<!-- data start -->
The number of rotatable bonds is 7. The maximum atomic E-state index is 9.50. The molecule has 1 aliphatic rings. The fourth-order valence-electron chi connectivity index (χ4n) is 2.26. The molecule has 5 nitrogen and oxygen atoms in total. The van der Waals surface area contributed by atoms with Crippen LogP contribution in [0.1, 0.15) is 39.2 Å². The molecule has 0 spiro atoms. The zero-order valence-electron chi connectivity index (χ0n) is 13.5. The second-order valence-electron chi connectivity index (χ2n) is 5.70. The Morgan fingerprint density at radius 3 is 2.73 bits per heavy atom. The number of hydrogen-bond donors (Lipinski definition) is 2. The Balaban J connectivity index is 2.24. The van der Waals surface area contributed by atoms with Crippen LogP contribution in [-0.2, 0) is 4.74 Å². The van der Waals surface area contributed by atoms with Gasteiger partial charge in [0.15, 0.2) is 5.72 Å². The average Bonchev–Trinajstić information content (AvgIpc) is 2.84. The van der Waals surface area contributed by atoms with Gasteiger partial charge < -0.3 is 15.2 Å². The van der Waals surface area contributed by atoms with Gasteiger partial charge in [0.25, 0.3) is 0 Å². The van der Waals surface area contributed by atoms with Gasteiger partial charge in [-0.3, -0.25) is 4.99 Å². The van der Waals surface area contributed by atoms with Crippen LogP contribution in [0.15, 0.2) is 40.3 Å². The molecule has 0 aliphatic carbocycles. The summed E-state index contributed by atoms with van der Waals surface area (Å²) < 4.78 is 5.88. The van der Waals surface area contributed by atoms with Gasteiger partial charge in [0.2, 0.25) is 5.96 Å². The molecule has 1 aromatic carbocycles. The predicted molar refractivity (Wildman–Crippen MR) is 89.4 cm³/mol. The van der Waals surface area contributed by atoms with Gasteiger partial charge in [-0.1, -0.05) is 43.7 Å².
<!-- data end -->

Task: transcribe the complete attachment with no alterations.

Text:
The number of rotatable bonds is 7. The maximum atomic E-state index is 9.50. The molecule has 1 aliphatic rings. The fourth-order valence-electron chi connectivity index (χ4n) is 2.26. The molecule has 5 nitrogen and oxygen atoms in total. The van der Waals surface area contributed by atoms with Crippen LogP contribution in [0.1, 0.15) is 39.2 Å². The molecule has 0 spiro atoms. The zero-order valence-electron chi connectivity index (χ0n) is 13.5. The second-order valence-electron chi connectivity index (χ2n) is 5.70. The Morgan fingerprint density at radius 3 is 2.73 bits per heavy atom. The number of hydrogen-bond donors (Lipinski definition) is 2. The Balaban J connectivity index is 2.24. The van der Waals surface area contributed by atoms with Crippen LogP contribution in [-0.2, 0) is 4.74 Å². The van der Waals surface area contributed by atoms with Gasteiger partial charge in [0.15, 0.2) is 5.72 Å². The average Bonchev–Trinajstić information content (AvgIpc) is 2.84. The van der Waals surface area contributed by atoms with Gasteiger partial charge < -0.3 is 15.2 Å². The van der Waals surface area contributed by atoms with Gasteiger partial charge in [0.25, 0.3) is 0 Å². The van der Waals surface area contributed by atoms with Gasteiger partial charge in [-0.3, -0.25) is 4.99 Å². The van der Waals surface area contributed by atoms with Crippen LogP contribution in [0.15, 0.2) is 40.3 Å². The molecule has 0 aliphatic carbocycles. The summed E-state index contributed by atoms with van der Waals surface area (Å²) < 4.78 is 5.88. The van der Waals surface area contributed by atoms with Gasteiger partial charge in [0.2, 0.25) is 5.96 Å². The molecule has 1 aromatic carbocycles. The predicted molar refractivity (Wildman–Crippen MR) is 89.4 cm³/mol. The van der Waals surface area contributed by atoms with Gasteiger partial charge in [-0.1, -0.05) is 43.7 Å².